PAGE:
My high school English teacher, Mrs. Picquet, taught me how to think.
Not that I’d never thought about anything before, but she really taught me how to do it well – how to make connections among different ideas, how to question the texts and issues presented to me, how to understand rather than memorize. She also encouraged me to write, to think on paper in poetry and prose, to create new works instead of only reading those of others. She believed in me, and her confidence made me believe in myself. Even though she’d been teaching English for probably twenty years or more and had taught hundreds of students, she still found ways to make me feel unique and valuable.
I saw her for the last time four years ago, just before my high school graduation. Now I am preparing to graduate again and begin my new job as a technical writer for an airline. I am ashamed to say that at twenty-two years old, with only a bachelor’s degree, I will be making as much or more money than Mrs. Picquet at an easier, less stressful, and more prestigious job. In another four or five years, I might be outearning my high school principal, another educator whom I greatly respect.
Why? Because of my inherent goodness? My dashing good looks and charming personality? Unfortunately, no. Unlike public schools, which sometimes struggle to secure funding even for basic facilities, my airline turns a profit year after year, enabling it to pay good salaries even to its entry-level computing professionals. Although a writing major, I also have a working knowledge of computer programming, and will write instructions for my company’s internal software.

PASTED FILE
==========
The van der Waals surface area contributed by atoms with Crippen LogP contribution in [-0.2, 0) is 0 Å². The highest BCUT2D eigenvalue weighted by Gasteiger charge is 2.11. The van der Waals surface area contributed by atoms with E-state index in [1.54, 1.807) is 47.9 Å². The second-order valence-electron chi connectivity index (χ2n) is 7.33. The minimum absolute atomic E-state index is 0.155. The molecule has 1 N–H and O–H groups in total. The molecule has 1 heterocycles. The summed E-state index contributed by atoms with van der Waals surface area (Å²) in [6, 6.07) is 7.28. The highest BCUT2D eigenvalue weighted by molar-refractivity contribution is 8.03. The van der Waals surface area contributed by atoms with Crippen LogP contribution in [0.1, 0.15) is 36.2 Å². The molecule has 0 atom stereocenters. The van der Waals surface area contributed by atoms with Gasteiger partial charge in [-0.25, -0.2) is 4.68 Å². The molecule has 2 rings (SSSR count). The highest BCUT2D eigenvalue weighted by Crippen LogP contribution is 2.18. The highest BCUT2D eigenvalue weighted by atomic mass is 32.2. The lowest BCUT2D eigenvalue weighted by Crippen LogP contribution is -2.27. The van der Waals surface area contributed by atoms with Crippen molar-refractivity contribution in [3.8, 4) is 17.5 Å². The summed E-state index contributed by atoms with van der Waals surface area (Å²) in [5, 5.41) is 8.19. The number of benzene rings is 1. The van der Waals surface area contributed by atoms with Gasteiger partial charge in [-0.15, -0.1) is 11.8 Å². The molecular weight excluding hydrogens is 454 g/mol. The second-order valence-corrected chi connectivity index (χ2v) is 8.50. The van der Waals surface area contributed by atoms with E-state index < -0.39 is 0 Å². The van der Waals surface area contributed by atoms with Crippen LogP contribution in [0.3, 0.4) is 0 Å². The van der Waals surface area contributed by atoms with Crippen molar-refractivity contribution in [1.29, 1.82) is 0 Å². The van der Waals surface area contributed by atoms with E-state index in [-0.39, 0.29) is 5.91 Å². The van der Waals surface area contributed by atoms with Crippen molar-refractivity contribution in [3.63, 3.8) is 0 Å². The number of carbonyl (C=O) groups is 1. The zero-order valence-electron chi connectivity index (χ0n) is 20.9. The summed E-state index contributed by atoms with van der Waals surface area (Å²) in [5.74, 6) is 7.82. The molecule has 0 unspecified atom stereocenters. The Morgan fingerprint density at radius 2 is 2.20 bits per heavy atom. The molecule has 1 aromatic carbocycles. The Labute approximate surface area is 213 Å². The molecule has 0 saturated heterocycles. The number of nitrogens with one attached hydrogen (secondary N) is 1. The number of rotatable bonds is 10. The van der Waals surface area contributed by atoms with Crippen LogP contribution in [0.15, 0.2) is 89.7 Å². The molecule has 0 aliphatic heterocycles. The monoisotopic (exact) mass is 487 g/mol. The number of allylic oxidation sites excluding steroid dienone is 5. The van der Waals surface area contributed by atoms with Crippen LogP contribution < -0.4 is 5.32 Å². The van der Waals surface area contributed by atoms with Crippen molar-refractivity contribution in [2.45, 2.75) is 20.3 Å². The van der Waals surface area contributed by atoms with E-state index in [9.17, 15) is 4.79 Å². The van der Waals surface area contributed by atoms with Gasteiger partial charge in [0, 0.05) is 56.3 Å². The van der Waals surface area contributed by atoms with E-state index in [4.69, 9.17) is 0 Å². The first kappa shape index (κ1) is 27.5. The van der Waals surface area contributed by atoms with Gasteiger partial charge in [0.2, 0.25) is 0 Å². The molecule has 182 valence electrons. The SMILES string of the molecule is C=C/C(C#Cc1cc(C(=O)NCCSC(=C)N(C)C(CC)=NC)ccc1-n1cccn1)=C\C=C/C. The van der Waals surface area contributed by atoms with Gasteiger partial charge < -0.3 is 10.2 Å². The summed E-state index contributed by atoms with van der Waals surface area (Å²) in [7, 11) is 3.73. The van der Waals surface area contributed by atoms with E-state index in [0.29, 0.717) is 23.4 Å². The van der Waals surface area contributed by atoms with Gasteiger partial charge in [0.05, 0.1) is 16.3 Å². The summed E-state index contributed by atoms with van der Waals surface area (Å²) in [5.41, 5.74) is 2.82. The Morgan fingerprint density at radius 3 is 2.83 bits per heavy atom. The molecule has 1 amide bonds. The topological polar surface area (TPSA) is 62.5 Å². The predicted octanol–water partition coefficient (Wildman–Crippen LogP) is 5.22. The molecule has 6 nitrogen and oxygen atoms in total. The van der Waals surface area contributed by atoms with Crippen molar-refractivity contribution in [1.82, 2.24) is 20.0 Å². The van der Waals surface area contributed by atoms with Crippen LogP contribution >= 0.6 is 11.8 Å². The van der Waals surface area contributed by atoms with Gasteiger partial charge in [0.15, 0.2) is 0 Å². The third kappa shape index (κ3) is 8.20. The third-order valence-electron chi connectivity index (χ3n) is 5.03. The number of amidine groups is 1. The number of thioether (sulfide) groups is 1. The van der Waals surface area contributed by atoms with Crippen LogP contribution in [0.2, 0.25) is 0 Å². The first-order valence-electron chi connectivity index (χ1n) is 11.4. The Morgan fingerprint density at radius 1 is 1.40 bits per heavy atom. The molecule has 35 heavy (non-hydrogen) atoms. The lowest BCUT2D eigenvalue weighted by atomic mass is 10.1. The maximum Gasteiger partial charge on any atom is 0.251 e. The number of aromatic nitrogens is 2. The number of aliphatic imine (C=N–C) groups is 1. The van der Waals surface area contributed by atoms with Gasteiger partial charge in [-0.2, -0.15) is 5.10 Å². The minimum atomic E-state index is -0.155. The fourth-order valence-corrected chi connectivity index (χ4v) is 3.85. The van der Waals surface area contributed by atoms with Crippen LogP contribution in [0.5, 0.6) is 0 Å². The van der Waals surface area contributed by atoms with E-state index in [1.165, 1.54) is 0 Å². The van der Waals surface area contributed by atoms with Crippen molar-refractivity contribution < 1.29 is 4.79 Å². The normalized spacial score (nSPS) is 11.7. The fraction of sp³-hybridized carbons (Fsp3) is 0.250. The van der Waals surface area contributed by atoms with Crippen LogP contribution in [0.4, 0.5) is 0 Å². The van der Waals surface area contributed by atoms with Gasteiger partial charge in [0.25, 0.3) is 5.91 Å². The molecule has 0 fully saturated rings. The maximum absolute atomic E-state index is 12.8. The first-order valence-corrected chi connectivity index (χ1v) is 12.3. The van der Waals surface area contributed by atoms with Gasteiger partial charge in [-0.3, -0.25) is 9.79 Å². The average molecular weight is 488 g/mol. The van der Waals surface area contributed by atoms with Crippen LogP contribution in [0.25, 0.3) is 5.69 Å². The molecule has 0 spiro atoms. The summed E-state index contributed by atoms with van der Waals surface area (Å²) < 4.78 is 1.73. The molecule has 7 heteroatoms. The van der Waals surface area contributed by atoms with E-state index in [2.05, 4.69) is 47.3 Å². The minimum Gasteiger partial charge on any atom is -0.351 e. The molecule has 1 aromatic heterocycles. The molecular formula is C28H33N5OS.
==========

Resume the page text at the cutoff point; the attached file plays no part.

My fate illustrates the American culture’s devotion to what Neil Postman, chairman of the Department of Culture and Communications at New York University, calls the “god of Technology” in his essay “Virtual Students, Digital Classroom” (140). The explosive growth of computer technology and the Internet over the past decade has deluded many Americans into believing that technology is the answer to most if not all of our problems. It is the Information Age, they say, and once we have enough information at our disposal, we’ll be able to make the world a better place. People who know how to use – or better yet, create – information technology are the priests of this new religion. These geek-priests faithfully bring the god of Technology to the people who wait quietly to receive their silicon wafers.
This belief in the near-omnipotence of technology has carried over into the sphere of education. Indeed, Postman claims that “nowhere do you find more enthusiasm for the god of Technology than among educators” (140). In his 2000 presidential campaign, then-Vice President Al Gore offered a rosy vision of classrooms where every child, regardless of socioeconomic status, was connected to the Internet, as if Internet access were the one barrier between our children and Enlightenment. Schools are racing to install new computer labs for their students and upgrade old ones, put computers in every classroom, and train their teachers to use them. Family PC Magazine publishes a list of the 100 “most wired” high schools in America, and many schools on the list advertise their achievement like a car company might advertise its latest victory as Motor Trend Car of the Year.
Is it wrong to admire and harness the power of computers? Are computers inherently evil? Should they be kept out of the classroom? Not at all. But we need to look realistically at their limitations and consider what we are sacrificing to worship them. Despite their value to both education and business, people can still do many things that computers cannot, and we cannot allow them “to reduce the function of teachers to that of ‘coaches’ in the uses of machines” (Postman 146).
Computers can check a paper’s spelling and grammar, but they cannot teach someone style or help clarify an idea. They can give a grade, but cannot pat someone on the back. They...
Please join StudyMode to read the full document